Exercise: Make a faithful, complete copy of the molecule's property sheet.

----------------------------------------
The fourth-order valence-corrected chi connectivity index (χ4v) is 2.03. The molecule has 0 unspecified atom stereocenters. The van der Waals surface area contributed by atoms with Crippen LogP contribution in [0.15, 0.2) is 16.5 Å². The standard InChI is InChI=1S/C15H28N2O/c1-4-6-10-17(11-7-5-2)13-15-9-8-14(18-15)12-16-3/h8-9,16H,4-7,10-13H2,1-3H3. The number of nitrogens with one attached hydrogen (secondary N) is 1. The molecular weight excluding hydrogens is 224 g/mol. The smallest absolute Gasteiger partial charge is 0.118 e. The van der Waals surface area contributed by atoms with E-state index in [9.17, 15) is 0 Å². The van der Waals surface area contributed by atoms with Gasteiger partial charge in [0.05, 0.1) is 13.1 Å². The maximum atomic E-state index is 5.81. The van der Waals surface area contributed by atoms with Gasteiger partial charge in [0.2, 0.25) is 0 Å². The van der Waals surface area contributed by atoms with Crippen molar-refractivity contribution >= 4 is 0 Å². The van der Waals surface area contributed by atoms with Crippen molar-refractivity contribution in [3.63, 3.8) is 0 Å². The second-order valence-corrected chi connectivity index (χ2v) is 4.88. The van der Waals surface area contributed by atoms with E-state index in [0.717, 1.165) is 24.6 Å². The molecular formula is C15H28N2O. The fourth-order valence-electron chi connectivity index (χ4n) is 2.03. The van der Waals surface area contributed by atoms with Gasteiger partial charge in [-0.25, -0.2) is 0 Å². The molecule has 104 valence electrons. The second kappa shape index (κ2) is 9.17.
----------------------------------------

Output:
The fourth-order valence-corrected chi connectivity index (χ4v) is 2.03. The molecule has 0 unspecified atom stereocenters. The van der Waals surface area contributed by atoms with Crippen LogP contribution in [0.15, 0.2) is 16.5 Å². The standard InChI is InChI=1S/C15H28N2O/c1-4-6-10-17(11-7-5-2)13-15-9-8-14(18-15)12-16-3/h8-9,16H,4-7,10-13H2,1-3H3. The number of nitrogens with one attached hydrogen (secondary N) is 1. The molecular weight excluding hydrogens is 224 g/mol. The smallest absolute Gasteiger partial charge is 0.118 e. The van der Waals surface area contributed by atoms with E-state index in [9.17, 15) is 0 Å². The van der Waals surface area contributed by atoms with Gasteiger partial charge in [0.05, 0.1) is 13.1 Å². The maximum atomic E-state index is 5.81. The van der Waals surface area contributed by atoms with Gasteiger partial charge in [0.2, 0.25) is 0 Å². The van der Waals surface area contributed by atoms with Crippen molar-refractivity contribution >= 4 is 0 Å². The van der Waals surface area contributed by atoms with Crippen molar-refractivity contribution in [3.63, 3.8) is 0 Å². The second-order valence-corrected chi connectivity index (χ2v) is 4.88. The van der Waals surface area contributed by atoms with E-state index in [0.717, 1.165) is 24.6 Å². The molecular formula is C15H28N2O. The fourth-order valence-electron chi connectivity index (χ4n) is 2.03. The van der Waals surface area contributed by atoms with Gasteiger partial charge in [-0.25, -0.2) is 0 Å². The molecule has 104 valence electrons. The second kappa shape index (κ2) is 9.17.